In the same interview, Mr. Trump dismissed concerns about the Confederate battle flag. “With me, it’s freedom of speech,” he said. “Very simple. Like it, don’t like it, it’s freedom of speech.”
Asked about those who see it as a painful symbol of slavery, he said: “I know people that like the Confederate flag, and they’re not thinking about slavery.”
In a separate interview, with the conservative website Townhall.com, that was published on Tuesday, Mr. Trump falsely claimed that a white couple in St. Louis who confronted peaceful marchers outside their home with guns were on the verge of being attacked. “They were going to be beat up badly, and the house was going to be totally ransacked and probably burned down,” he said.
Video of the episode, which became a flash point in the national debate over racial inequality, showed that the protesters at no point physically threatened the couple.
Mr. Trump’s Rose Garden appearance had its share of false or misleading statements, as well. He complained once again that the rising cases of the coronavirus in the United States were really because of an increase in testing. “If we did half the testing, we’d have half the cases,” he said. He likewise brushed off the death toll of more than 136,000 by saying that he had saved as many as three million people by taking the actions he did.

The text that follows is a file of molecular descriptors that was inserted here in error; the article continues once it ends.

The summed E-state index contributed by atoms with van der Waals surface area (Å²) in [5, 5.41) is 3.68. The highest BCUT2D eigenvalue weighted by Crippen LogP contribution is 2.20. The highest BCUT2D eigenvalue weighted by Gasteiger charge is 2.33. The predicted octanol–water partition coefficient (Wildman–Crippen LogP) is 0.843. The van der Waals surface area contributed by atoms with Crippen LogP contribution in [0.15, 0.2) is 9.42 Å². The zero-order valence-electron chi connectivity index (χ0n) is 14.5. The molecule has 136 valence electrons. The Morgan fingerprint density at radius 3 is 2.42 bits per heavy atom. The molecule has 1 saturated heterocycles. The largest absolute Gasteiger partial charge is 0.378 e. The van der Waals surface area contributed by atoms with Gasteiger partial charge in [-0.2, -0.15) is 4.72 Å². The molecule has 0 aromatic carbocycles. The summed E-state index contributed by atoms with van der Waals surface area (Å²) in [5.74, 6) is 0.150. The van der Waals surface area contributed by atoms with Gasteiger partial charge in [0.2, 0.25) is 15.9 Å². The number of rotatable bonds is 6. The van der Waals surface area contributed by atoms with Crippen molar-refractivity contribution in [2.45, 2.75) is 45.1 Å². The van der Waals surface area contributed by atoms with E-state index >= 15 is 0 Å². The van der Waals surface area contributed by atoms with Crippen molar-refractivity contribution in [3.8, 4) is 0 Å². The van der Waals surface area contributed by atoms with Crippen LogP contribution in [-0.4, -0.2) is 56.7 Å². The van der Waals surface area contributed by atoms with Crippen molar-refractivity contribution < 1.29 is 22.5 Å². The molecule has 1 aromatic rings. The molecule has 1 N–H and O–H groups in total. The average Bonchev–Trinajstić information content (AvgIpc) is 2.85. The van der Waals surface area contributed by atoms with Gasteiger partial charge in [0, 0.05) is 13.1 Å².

But he was eager to take on Mr. Biden after weeks of trailing him by double digits in the polls, blaming the former vice president for everything from crumbling highways to closed factories. “Joe Biden is pushing a platform that would demolish the U.S. economy, totally demolish it,” Mr. Trump said.
Mr. Biden, he added, has moved so far to the left that he has “the most extreme platform of any major-party nominee by far in American history.” He cited Mr. Biden’s climate plan to reduce carbon emissions for new homes and offices by 2030. “That basically means no windows,” the president said.